Manufacture This

The blog of the Alliance for American Manufacturing

The third institute awarded in three weeks will study ways to create life-saving cells and organs.

President-elect Donald Trump is capturing the spotlight on the manufacturing front these days, including Wednesday’s big announcement that there will be a new National Trade Council headed by economist Peter Navarro.

But Trump’s not the president yet, and the man currently occupying the Oval Office has spent the past three weeks taking action on one of his major manufacturing priorities — Manufacturing USA.

On Wednesday, the White House announced that the Defense Department had awarded the new Advanced Regenerative Manufacturing Institute (ARMI), which will work to “develop the manufacturing technologies to create life-saving cells, tissues, and organs.” Headquartered in Manchester, N.H., the institute will bring together 87 partners from industry, academia and the government.

Frank Kendall, undersecretary of defense for Acquisition, Technology and Logistics, said at a White House event announcing the new institute that keeping America’s manufacturing edge is “fundamentally important to our national security.” That's something we certainly agree with at the Alliance for American Manufacturing — our weakened industrial base can put our troops in harm's way, as we could find ourselves dependent on potentially hostile nations like China for the materials and goods we need.

A weak manufacturing base can also harm our national security in other ways, as Defense News reports:

Kendall told a story about how during the Cold War, Pentagon planners were concerned about the technological genius of Soviet engineers, but discovered after the war that the equipment suffered from inferior manufacturing techniques and materials. Making sure US industry continues to produce at a high quality is vital for American defense, he added.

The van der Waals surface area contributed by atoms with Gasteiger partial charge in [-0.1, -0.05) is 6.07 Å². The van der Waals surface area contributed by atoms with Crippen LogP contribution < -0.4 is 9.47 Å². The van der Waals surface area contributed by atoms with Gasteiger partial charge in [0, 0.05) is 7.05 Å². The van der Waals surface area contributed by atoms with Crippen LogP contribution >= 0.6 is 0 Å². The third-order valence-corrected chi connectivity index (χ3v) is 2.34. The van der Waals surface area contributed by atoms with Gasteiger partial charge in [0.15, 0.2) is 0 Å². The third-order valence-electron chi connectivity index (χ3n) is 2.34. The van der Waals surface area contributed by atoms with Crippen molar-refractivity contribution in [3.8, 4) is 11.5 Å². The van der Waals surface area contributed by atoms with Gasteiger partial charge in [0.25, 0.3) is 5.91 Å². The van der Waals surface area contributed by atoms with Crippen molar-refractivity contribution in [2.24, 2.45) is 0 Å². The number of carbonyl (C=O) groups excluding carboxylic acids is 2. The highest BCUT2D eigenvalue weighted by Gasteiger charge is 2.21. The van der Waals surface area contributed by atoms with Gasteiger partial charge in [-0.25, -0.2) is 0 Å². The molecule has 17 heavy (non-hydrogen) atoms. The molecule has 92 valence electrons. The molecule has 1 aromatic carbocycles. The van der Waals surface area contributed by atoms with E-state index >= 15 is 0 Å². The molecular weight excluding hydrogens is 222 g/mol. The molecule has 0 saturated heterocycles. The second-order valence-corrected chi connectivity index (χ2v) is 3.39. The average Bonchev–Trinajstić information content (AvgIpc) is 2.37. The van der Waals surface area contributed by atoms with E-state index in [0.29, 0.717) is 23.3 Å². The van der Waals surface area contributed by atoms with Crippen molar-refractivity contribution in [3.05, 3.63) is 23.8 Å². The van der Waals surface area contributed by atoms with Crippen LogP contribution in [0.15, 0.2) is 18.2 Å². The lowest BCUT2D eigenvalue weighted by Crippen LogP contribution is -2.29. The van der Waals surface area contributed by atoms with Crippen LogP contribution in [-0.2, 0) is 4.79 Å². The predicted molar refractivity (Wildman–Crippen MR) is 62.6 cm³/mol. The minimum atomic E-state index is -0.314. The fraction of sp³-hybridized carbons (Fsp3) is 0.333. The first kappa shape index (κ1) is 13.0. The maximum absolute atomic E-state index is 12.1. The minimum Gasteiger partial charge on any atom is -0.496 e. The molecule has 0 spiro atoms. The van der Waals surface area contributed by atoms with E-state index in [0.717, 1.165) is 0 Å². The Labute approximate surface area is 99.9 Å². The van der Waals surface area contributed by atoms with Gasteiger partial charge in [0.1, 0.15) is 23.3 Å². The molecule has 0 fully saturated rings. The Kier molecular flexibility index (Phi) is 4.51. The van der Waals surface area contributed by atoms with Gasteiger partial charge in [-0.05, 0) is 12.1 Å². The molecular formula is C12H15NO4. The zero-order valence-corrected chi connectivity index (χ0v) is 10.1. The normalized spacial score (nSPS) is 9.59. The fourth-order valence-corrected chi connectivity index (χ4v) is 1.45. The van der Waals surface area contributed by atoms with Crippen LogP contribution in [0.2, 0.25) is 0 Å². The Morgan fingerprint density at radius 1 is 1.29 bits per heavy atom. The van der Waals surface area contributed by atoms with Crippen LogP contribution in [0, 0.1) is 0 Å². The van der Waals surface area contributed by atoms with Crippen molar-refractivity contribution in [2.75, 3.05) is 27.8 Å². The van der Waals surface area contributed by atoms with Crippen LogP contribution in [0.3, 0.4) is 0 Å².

ARMI will take on pretty cutting edge work, as it will focus on developing next-generation techniques for repairing and replacing cells and tissues. It is hoped that these efforts might lead to the ability to manufacture new skin for soldiers injured on the front lines, or develop organ-preserving technologies for Americans awaiting life-saving transplants.

The announcement comes on the heels of two other institutes that were awarded in the last two weeks. The National Institute for Innovation in Manufacturing Biopharmaceuticals, which will be based in Delaware, will “advance U.S. leadership in the biopharmaceutical industry,” according to the Commerce Department. It is the first institute with a focus area that was proposed by industry.

The Rapid Advancement in Process Intensification Deployment Institute will be headquartered in New York and work to develop the technology needed to boost domestic energy productivity and efficiency by 20 percent in five years — and support the Obama administration’s goal of doubling U.S. energy productivity by 2030.

There are now 12 Manufacturing USA institutes with nearly 1,000 members at locations across the country. The federal government has committed more than $850 million to the program, which has been matched with $1.8 billion in private sector funds. Manufacturing USA has also been a bipartisan effort — Congress passed legislation in 2015 to formally authorize the program.